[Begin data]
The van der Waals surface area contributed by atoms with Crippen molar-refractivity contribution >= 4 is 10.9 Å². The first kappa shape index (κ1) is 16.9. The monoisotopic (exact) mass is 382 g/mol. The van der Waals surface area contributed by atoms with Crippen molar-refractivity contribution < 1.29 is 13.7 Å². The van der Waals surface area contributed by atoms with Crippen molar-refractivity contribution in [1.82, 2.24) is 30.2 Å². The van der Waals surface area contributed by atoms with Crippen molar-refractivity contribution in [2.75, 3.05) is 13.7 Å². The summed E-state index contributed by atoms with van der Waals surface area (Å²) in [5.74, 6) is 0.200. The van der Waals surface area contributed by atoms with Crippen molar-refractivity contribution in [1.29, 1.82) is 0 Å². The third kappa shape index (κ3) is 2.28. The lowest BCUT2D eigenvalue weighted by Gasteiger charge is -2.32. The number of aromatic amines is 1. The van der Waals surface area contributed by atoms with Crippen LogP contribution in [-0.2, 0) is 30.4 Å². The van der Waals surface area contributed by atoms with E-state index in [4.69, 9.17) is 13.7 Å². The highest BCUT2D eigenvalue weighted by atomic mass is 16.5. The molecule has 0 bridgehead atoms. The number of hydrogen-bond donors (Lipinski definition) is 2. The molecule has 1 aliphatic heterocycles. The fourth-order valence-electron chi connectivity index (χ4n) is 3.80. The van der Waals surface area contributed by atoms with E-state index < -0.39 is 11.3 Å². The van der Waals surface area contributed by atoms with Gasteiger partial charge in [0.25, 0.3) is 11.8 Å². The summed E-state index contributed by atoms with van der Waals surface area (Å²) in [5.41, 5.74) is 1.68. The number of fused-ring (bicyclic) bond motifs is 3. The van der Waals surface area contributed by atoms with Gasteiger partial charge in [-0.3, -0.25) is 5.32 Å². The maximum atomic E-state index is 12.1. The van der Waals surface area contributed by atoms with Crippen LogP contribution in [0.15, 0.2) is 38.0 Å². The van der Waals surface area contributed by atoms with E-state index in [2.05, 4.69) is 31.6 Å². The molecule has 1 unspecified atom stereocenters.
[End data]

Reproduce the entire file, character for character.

The van der Waals surface area contributed by atoms with Crippen molar-refractivity contribution >= 4 is 10.9 Å². The first kappa shape index (κ1) is 16.9. The monoisotopic (exact) mass is 382 g/mol. The van der Waals surface area contributed by atoms with Crippen molar-refractivity contribution < 1.29 is 13.7 Å². The van der Waals surface area contributed by atoms with Crippen molar-refractivity contribution in [1.82, 2.24) is 30.2 Å². The van der Waals surface area contributed by atoms with Crippen molar-refractivity contribution in [2.75, 3.05) is 13.7 Å². The summed E-state index contributed by atoms with van der Waals surface area (Å²) in [5.74, 6) is 0.200. The van der Waals surface area contributed by atoms with Crippen molar-refractivity contribution in [1.29, 1.82) is 0 Å². The third kappa shape index (κ3) is 2.28. The lowest BCUT2D eigenvalue weighted by Gasteiger charge is -2.32. The number of aromatic amines is 1. The van der Waals surface area contributed by atoms with Crippen LogP contribution in [-0.2, 0) is 30.4 Å². The van der Waals surface area contributed by atoms with E-state index in [4.69, 9.17) is 13.7 Å². The highest BCUT2D eigenvalue weighted by atomic mass is 16.5. The molecule has 0 bridgehead atoms. The number of hydrogen-bond donors (Lipinski definition) is 2. The molecule has 1 aliphatic heterocycles. The fourth-order valence-electron chi connectivity index (χ4n) is 3.80. The van der Waals surface area contributed by atoms with E-state index < -0.39 is 11.3 Å². The van der Waals surface area contributed by atoms with Gasteiger partial charge in [0.25, 0.3) is 11.8 Å². The summed E-state index contributed by atoms with van der Waals surface area (Å²) in [5.41, 5.74) is 1.68. The number of fused-ring (bicyclic) bond motifs is 3. The van der Waals surface area contributed by atoms with Gasteiger partial charge in [-0.3, -0.25) is 5.32 Å². The maximum atomic E-state index is 12.1. The van der Waals surface area contributed by atoms with Crippen LogP contribution in [0.15, 0.2) is 38.0 Å². The van der Waals surface area contributed by atoms with E-state index in [2.05, 4.69) is 31.6 Å². The molecule has 1 unspecified atom stereocenters.